Growing up as a(white cis-female) millennial it is hard to dispute the impact media has had and continues to have on my life. As a small child I would dance around my house singing Disney songs as an adolescent I found my personal style flipping through countless teen magazines; as a young adult I was an early adopter of social media; and as a woman in my 30s I have dedicated my life to the pursuit of creating a media literate society. I have sat crying as I watched unimaginable events play out in live time before my eyes and rejoiced as the diversity of messages and information has grown beyond the confines of one ideology.
New Year, New Media, New Me
The Canary’s first meeting of 2022 was canceled the day of. There was some illness and some conflicting business and a general sense of ongoing recovery from the holidays. When we finally did meet a week later in a joyful state of reconnection and catching up, we brought up goals for the upcoming year, both personally and for our organization. We also discussed the negative response we felt to the New Year hype of resolutions and self-reinvention. In keeping with our values of intentionality, well-being, and truth, we took time to reflect on this and decided to each write a short reflection on how we approach the idea of reinvention at the start of a new year.
How can we rebuild trust and create change within our lives?
It can be difficult to imagine how to begin to create a better world when we don't trust one another and when we don't trust our government to do what is best for us. It can be difficult to mobilize and find strength in our community when we don't trust our neighbors and when we don't trust ourselves to be able to make the changes necessary to bring integrity and accountability back into our democratic process. There's a great deal of jadedness and apathy stemming from this  simple, yet difficult, problem: a lack of trust.
Being Creative and Being Online: What’s the Relationship?
This morning I sat down to write this piece and I immediately felt stuck. I didn’t know where to begin, couldn’t find the right words, and within ten minutes of trying I ended up opening a random series of internet tabs and scrolling through my email aimlessly. Most of the work I do requires writing, which is often creative and sometimes not so much, but it requires a certain amount of focus regardless. And I often feel my mind being pulled away from the task at hand by the seemingly infinite world of information, social updates, cute animal videos, etc that are always just a click away.
What can I do to strengthen democracy?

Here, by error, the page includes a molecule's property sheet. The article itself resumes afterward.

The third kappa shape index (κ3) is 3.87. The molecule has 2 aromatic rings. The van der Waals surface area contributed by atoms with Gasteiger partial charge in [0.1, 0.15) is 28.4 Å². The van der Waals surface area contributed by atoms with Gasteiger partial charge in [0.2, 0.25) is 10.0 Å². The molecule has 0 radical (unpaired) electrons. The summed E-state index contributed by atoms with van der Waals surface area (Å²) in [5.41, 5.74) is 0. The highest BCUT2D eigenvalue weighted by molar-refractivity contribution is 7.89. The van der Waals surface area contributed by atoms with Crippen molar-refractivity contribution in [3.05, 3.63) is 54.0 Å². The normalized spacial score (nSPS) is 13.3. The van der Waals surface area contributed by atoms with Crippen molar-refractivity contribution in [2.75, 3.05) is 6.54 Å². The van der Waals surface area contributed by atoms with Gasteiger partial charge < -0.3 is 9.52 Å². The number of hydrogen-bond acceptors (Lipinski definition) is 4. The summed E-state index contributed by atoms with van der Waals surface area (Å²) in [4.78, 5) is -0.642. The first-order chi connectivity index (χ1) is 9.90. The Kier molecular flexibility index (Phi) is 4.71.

Democracy is a system of self-governance in which citizens elect representatives to pursue their interest, and a system whose functionality relies upon the concepts of truth, justice, the rule of law, and an educated populace. In the United States we rely on representative democracy as our system of government. We rely on this system to provide for the basic needs of our citizens. We rely on our elected officials to hold our best interests at heart and prioritize them in their political agendas. We rely on the constitution and a finely crafted system of checks and balances to allow for truth and justice to prevail. But many Americans believe that this system is broken. Many believe that elected officials do not care for us, do not work for us, and do not safeguard our interests. Many believe that it is every person for themselves, and that our system of government has been corrupted by greed and self-interest. Many believe that there is nothing we can do to change this. But what are the consequences of this resignation and civic apathy? Who benefits from these beliefs? Whose pockets get fuller the less we are involved? Whose life gets better and whose gets worse if everyday citizens sit back and watch it all passively unfold? Part of being able to trust our system of governance is being able to trust each other. We need to again be able to rely on each other to do the right thing before we will be able to rely on our shared democracy. We need to be able to speak to each other before we will be able to understand one another and jointly find solutions to the challenges we face as a country. When we can find strength and solidarity in our neighbors and communities, that is when we have the ability to create real, lasting change. Find your strength. Find your purpose. Engage your community. Engage with democracy.  engage with your understanding of democracy Check out our Democracy Page! A space dedicated to providing the essentials for understanding our role in democracy. learn more